Mann fingers Thatcher, Spain, South Africa in Guinea coup attempt
The son of former British prime minister Margaret Thatcher was a key organizer of a 2004 coup attempt in Equatorial Guinea that Spain and South Africa rubber-stamped, a British mercenary undergoing trial in Malabo said Wednesday, the dpa reported.
Sir Mark Thatcher had agreed to provide a helicopter to transport opposition leader Severo Moto, then living in Spain, to Equatorial Guinea to take over from President Teodoro Obiang Nguema, the BBC quoted Simon Mann as saying.
Thatcher, who was fined 500,000 dollars and given a four-year suspended sentence in South Africa in 2005 for his part in the coup, has said he thought he was providing a helicopter for an air ambulance company in West Africa.
The BBC reported that Simon Mann told the court he felt the coup attempt was an official operation. Spain has denied any involvement in the coup.
Mann also fingered Lebanese-British oil tycoon Eli Calil as the mastermind of the attempt to seize control of the oil-rich country.
The former SAS officer, and ex-pupil at Britain's prestigious Eton College, was speaking on the second day of his trial in the capital of Equatorial Guinea.
Mann, who was extradited from Zimbabwe in January to face trial in the tiny West African nation, has admitted he was involved in the plot to overthrow President Obiang.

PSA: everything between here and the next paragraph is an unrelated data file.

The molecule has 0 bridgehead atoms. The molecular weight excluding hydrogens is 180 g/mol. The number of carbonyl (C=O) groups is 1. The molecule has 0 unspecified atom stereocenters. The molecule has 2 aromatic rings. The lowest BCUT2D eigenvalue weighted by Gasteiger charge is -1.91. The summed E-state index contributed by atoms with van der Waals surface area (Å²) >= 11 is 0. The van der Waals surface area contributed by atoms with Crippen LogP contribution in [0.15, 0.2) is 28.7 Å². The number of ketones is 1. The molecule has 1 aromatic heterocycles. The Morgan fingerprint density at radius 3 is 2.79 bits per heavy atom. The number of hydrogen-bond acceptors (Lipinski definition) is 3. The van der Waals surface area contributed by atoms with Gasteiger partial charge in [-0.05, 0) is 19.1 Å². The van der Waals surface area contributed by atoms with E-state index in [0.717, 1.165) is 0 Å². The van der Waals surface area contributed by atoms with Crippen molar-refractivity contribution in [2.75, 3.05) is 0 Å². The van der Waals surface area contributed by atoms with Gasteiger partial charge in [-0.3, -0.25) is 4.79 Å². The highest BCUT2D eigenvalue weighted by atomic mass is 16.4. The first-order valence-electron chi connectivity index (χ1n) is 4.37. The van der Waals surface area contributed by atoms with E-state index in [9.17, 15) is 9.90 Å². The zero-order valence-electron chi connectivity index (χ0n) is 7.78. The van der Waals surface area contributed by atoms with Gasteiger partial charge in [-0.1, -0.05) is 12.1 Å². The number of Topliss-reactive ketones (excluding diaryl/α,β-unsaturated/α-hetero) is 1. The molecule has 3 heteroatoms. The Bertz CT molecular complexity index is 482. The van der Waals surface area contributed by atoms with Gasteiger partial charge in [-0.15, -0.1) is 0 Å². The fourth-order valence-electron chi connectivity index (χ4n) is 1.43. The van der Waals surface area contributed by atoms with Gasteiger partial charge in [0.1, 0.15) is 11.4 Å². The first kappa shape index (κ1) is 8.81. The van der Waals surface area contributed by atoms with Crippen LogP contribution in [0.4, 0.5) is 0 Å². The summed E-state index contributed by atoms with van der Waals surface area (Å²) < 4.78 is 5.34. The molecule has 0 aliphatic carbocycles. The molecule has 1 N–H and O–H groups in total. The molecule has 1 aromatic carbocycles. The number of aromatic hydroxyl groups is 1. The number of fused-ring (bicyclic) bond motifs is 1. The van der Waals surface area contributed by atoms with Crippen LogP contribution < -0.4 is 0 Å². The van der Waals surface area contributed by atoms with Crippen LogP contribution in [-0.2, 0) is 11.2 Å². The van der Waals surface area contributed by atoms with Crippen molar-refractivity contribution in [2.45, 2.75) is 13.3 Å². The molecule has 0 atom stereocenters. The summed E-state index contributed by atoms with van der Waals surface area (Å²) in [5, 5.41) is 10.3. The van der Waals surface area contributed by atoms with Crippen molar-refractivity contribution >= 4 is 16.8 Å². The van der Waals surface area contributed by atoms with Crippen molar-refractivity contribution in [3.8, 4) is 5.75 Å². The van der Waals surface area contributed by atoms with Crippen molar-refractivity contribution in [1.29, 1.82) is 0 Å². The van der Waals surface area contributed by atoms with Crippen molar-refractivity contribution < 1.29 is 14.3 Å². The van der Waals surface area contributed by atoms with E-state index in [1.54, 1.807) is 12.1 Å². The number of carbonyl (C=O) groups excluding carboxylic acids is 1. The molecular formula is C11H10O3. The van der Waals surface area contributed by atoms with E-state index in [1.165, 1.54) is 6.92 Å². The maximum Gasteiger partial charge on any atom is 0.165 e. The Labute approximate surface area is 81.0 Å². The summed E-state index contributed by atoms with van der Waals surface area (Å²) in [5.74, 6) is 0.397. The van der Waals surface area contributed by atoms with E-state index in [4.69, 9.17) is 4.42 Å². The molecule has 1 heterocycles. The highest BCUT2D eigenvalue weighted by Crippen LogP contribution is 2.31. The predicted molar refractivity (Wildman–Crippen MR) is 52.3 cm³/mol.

He faces 30 years in prison if found guilty.
The mercenary was arrested in Zimbabwe four years ago along with 69 others when they attempted to pick up a shipment of arms and served four years there before being extradited.
Many of Mann's co-conspirators are already serving jail sentences.
South African arms dealer Nick du Toit is amongst that group, although Amnesty International claimed that the trial convicting him was flawed.
Ponciano Mbomio Nvo, Mann's former defence lawyer who was stripped of his right to practise last week, told British daily The Times that he believed the trial would be rigged.
The former Spanish colony has been accused of human rights' abuses and Transparency International lists it as one of the world's most corrupt states.
The BBC said that a verdict was expected as early as Thursday.